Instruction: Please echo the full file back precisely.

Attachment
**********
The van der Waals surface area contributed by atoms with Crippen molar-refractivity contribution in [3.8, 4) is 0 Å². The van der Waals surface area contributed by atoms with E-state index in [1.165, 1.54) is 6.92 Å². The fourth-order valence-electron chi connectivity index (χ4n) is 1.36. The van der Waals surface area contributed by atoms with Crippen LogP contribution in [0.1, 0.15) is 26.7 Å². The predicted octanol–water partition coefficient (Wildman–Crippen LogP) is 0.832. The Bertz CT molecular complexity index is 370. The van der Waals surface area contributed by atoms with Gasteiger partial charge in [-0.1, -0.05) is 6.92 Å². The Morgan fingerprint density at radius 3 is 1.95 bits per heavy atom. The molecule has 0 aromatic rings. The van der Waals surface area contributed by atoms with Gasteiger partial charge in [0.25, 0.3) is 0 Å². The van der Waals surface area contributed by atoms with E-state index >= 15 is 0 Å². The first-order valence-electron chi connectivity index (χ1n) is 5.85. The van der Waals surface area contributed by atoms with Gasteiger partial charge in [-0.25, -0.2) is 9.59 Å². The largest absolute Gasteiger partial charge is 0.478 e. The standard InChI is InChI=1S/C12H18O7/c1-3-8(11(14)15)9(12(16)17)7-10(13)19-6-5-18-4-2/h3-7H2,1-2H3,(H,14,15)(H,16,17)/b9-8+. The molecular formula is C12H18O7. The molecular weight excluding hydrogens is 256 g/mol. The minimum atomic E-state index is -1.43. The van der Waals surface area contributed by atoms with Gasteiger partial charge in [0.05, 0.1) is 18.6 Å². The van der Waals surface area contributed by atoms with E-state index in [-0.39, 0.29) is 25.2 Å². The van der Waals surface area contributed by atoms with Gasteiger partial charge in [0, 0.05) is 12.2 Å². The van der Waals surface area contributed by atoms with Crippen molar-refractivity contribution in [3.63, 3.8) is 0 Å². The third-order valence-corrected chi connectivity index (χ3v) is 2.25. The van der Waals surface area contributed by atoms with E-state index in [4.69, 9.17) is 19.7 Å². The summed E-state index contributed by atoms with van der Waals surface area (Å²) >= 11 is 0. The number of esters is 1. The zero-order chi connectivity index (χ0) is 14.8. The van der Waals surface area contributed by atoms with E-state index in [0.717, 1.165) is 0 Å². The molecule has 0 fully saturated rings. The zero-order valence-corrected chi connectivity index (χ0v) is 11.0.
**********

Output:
The van der Waals surface area contributed by atoms with Crippen molar-refractivity contribution in [3.8, 4) is 0 Å². The van der Waals surface area contributed by atoms with E-state index in [1.165, 1.54) is 6.92 Å². The fourth-order valence-electron chi connectivity index (χ4n) is 1.36. The van der Waals surface area contributed by atoms with Crippen LogP contribution in [0.1, 0.15) is 26.7 Å². The predicted octanol–water partition coefficient (Wildman–Crippen LogP) is 0.832. The Bertz CT molecular complexity index is 370. The van der Waals surface area contributed by atoms with Gasteiger partial charge in [-0.1, -0.05) is 6.92 Å². The Morgan fingerprint density at radius 3 is 1.95 bits per heavy atom. The molecule has 0 aromatic rings. The van der Waals surface area contributed by atoms with Gasteiger partial charge in [0.25, 0.3) is 0 Å². The van der Waals surface area contributed by atoms with E-state index >= 15 is 0 Å². The first-order valence-electron chi connectivity index (χ1n) is 5.85. The van der Waals surface area contributed by atoms with Gasteiger partial charge in [-0.25, -0.2) is 9.59 Å². The largest absolute Gasteiger partial charge is 0.478 e. The standard InChI is InChI=1S/C12H18O7/c1-3-8(11(14)15)9(12(16)17)7-10(13)19-6-5-18-4-2/h3-7H2,1-2H3,(H,14,15)(H,16,17)/b9-8+. The molecular formula is C12H18O7. The molecular weight excluding hydrogens is 256 g/mol. The minimum atomic E-state index is -1.43. The van der Waals surface area contributed by atoms with Gasteiger partial charge in [0.05, 0.1) is 18.6 Å². The van der Waals surface area contributed by atoms with E-state index in [-0.39, 0.29) is 25.2 Å². The van der Waals surface area contributed by atoms with Gasteiger partial charge in [0, 0.05) is 12.2 Å². The van der Waals surface area contributed by atoms with Crippen molar-refractivity contribution in [3.63, 3.8) is 0 Å². The third-order valence-corrected chi connectivity index (χ3v) is 2.25. The van der Waals surface area contributed by atoms with E-state index in [4.69, 9.17) is 19.7 Å². The summed E-state index contributed by atoms with van der Waals surface area (Å²) >= 11 is 0. The number of esters is 1. The zero-order chi connectivity index (χ0) is 14.8. The van der Waals surface area contributed by atoms with E-state index in [0.717, 1.165) is 0 Å². The molecule has 0 fully saturated rings. The zero-order valence-corrected chi connectivity index (χ0v) is 11.0.